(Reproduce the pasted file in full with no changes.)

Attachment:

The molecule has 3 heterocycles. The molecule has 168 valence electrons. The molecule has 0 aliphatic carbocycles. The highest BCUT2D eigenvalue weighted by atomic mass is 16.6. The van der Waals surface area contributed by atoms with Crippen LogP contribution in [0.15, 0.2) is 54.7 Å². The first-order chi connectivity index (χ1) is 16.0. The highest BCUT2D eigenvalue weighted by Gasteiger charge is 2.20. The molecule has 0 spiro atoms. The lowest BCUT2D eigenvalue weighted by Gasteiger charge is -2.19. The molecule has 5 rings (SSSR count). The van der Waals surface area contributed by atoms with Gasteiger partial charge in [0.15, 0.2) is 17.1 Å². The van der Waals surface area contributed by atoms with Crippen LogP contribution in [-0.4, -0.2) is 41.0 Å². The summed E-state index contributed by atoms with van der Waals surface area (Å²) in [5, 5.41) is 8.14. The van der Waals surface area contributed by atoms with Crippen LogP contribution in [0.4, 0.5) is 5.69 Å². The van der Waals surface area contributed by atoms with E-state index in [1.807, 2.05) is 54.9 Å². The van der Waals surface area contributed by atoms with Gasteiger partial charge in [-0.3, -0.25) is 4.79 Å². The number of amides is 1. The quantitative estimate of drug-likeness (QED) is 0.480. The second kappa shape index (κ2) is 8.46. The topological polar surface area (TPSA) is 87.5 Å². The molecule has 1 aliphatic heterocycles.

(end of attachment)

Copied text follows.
The molecule has 3 heterocycles. The molecule has 168 valence electrons. The molecule has 0 aliphatic carbocycles. The highest BCUT2D eigenvalue weighted by atomic mass is 16.6. The van der Waals surface area contributed by atoms with Crippen LogP contribution in [0.15, 0.2) is 54.7 Å². The first-order chi connectivity index (χ1) is 16.0. The highest BCUT2D eigenvalue weighted by Gasteiger charge is 2.20. The molecule has 0 spiro atoms. The lowest BCUT2D eigenvalue weighted by Gasteiger charge is -2.19. The molecule has 5 rings (SSSR count). The van der Waals surface area contributed by atoms with Gasteiger partial charge in [0.15, 0.2) is 17.1 Å². The van der Waals surface area contributed by atoms with Crippen LogP contribution in [-0.4, -0.2) is 41.0 Å². The summed E-state index contributed by atoms with van der Waals surface area (Å²) in [5, 5.41) is 8.14. The van der Waals surface area contributed by atoms with Crippen LogP contribution in [0.4, 0.5) is 5.69 Å². The van der Waals surface area contributed by atoms with E-state index in [1.807, 2.05) is 54.9 Å². The van der Waals surface area contributed by atoms with Gasteiger partial charge in [-0.3, -0.25) is 4.79 Å². The number of amides is 1. The quantitative estimate of drug-likeness (QED) is 0.480. The second kappa shape index (κ2) is 8.46. The topological polar surface area (TPSA) is 87.5 Å². The molecule has 1 aliphatic heterocycles.